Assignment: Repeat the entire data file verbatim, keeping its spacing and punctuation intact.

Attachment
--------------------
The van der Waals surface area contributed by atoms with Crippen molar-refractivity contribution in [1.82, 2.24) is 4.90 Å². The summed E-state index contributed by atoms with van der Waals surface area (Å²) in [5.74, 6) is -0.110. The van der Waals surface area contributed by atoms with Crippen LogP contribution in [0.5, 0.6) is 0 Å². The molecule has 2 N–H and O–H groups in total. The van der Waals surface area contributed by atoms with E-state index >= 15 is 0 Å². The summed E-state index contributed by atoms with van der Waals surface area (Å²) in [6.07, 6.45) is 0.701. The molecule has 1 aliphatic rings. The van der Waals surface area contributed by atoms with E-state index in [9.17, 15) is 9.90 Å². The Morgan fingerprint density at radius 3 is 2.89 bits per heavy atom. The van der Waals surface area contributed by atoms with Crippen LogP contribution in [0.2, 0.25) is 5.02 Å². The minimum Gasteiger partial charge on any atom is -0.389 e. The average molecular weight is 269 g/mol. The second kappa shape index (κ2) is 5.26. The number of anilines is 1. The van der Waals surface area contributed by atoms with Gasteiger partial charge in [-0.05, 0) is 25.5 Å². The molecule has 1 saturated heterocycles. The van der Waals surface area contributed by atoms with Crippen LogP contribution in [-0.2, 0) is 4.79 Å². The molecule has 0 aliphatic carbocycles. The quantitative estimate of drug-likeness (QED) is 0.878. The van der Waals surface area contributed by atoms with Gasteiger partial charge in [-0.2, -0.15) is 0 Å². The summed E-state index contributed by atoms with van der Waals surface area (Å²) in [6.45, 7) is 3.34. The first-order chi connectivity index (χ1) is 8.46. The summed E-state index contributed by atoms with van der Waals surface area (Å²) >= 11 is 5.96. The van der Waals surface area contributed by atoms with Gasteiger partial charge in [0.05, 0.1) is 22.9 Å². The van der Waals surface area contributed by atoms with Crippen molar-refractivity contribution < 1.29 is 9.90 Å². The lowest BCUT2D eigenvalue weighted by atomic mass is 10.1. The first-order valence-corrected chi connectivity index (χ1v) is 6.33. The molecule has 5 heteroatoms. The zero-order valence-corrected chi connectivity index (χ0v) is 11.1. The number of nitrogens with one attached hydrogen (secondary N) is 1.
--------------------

The van der Waals surface area contributed by atoms with Crippen molar-refractivity contribution in [1.82, 2.24) is 4.90 Å². The summed E-state index contributed by atoms with van der Waals surface area (Å²) in [5.74, 6) is -0.110. The van der Waals surface area contributed by atoms with Crippen LogP contribution in [0.5, 0.6) is 0 Å². The molecule has 2 N–H and O–H groups in total. The van der Waals surface area contributed by atoms with E-state index >= 15 is 0 Å². The summed E-state index contributed by atoms with van der Waals surface area (Å²) in [6.07, 6.45) is 0.701. The molecule has 1 aliphatic rings. The van der Waals surface area contributed by atoms with E-state index in [9.17, 15) is 9.90 Å². The Morgan fingerprint density at radius 3 is 2.89 bits per heavy atom. The van der Waals surface area contributed by atoms with Crippen LogP contribution in [0.2, 0.25) is 5.02 Å². The minimum Gasteiger partial charge on any atom is -0.389 e. The average molecular weight is 269 g/mol. The second kappa shape index (κ2) is 5.26. The number of anilines is 1. The van der Waals surface area contributed by atoms with Gasteiger partial charge in [-0.05, 0) is 25.5 Å². The molecule has 1 saturated heterocycles. The van der Waals surface area contributed by atoms with Crippen LogP contribution in [-0.2, 0) is 4.79 Å². The molecule has 0 aliphatic carbocycles. The quantitative estimate of drug-likeness (QED) is 0.878. The van der Waals surface area contributed by atoms with Gasteiger partial charge in [-0.2, -0.15) is 0 Å². The summed E-state index contributed by atoms with van der Waals surface area (Å²) in [6.45, 7) is 3.34. The first-order chi connectivity index (χ1) is 8.46. The summed E-state index contributed by atoms with van der Waals surface area (Å²) >= 11 is 5.96. The van der Waals surface area contributed by atoms with Gasteiger partial charge in [0.05, 0.1) is 22.9 Å². The van der Waals surface area contributed by atoms with Crippen molar-refractivity contribution < 1.29 is 9.90 Å². The lowest BCUT2D eigenvalue weighted by atomic mass is 10.1. The first-order valence-corrected chi connectivity index (χ1v) is 6.33. The molecule has 5 heteroatoms. The zero-order valence-corrected chi connectivity index (χ0v) is 11.1. The number of nitrogens with one attached hydrogen (secondary N) is 1.